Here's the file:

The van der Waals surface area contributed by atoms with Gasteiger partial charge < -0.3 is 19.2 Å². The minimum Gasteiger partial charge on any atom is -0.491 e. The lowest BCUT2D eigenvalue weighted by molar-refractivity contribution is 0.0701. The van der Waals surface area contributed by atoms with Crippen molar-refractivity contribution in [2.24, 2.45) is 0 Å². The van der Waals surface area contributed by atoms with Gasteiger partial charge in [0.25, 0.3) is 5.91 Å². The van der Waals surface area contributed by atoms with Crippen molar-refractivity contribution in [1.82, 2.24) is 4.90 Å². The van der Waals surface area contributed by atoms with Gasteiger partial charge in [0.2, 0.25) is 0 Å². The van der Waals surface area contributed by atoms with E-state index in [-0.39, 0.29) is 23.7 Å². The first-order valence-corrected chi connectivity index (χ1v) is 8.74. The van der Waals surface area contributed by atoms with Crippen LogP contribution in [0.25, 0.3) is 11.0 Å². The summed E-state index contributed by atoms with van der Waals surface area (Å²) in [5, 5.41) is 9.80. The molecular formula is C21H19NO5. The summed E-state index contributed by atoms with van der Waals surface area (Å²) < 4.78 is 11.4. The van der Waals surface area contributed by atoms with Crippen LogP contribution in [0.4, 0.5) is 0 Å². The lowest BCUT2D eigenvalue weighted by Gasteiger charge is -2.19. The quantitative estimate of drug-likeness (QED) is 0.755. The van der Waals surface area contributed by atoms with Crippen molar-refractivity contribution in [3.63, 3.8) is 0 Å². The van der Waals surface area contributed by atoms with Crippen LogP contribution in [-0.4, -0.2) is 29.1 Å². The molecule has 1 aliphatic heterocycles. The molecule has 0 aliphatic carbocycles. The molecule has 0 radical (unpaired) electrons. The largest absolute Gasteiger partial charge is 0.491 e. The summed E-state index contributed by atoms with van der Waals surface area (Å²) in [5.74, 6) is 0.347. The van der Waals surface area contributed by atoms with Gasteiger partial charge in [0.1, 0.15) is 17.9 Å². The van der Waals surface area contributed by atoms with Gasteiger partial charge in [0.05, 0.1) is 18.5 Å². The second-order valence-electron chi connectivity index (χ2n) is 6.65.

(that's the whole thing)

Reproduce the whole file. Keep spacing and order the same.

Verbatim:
The van der Waals surface area contributed by atoms with Gasteiger partial charge < -0.3 is 19.2 Å². The minimum Gasteiger partial charge on any atom is -0.491 e. The lowest BCUT2D eigenvalue weighted by molar-refractivity contribution is 0.0701. The van der Waals surface area contributed by atoms with Crippen molar-refractivity contribution in [2.24, 2.45) is 0 Å². The van der Waals surface area contributed by atoms with Gasteiger partial charge in [0.25, 0.3) is 5.91 Å². The van der Waals surface area contributed by atoms with Crippen molar-refractivity contribution in [1.82, 2.24) is 4.90 Å². The van der Waals surface area contributed by atoms with Gasteiger partial charge in [0.2, 0.25) is 0 Å². The van der Waals surface area contributed by atoms with E-state index in [-0.39, 0.29) is 23.7 Å². The first-order valence-corrected chi connectivity index (χ1v) is 8.74. The van der Waals surface area contributed by atoms with Crippen LogP contribution in [0.25, 0.3) is 11.0 Å². The summed E-state index contributed by atoms with van der Waals surface area (Å²) in [5, 5.41) is 9.80. The molecular formula is C21H19NO5. The summed E-state index contributed by atoms with van der Waals surface area (Å²) < 4.78 is 11.4. The van der Waals surface area contributed by atoms with Crippen LogP contribution in [0.4, 0.5) is 0 Å². The lowest BCUT2D eigenvalue weighted by Gasteiger charge is -2.19. The quantitative estimate of drug-likeness (QED) is 0.755. The van der Waals surface area contributed by atoms with Crippen molar-refractivity contribution in [3.63, 3.8) is 0 Å². The van der Waals surface area contributed by atoms with Crippen LogP contribution in [-0.4, -0.2) is 29.1 Å². The molecule has 1 aliphatic heterocycles. The molecule has 0 aliphatic carbocycles. The molecule has 0 radical (unpaired) electrons. The largest absolute Gasteiger partial charge is 0.491 e. The summed E-state index contributed by atoms with van der Waals surface area (Å²) in [5.74, 6) is 0.347. The van der Waals surface area contributed by atoms with Gasteiger partial charge in [0.1, 0.15) is 17.9 Å². The van der Waals surface area contributed by atoms with Gasteiger partial charge in [0.05, 0.1) is 18.5 Å². The second-order valence-electron chi connectivity index (χ2n) is 6.65.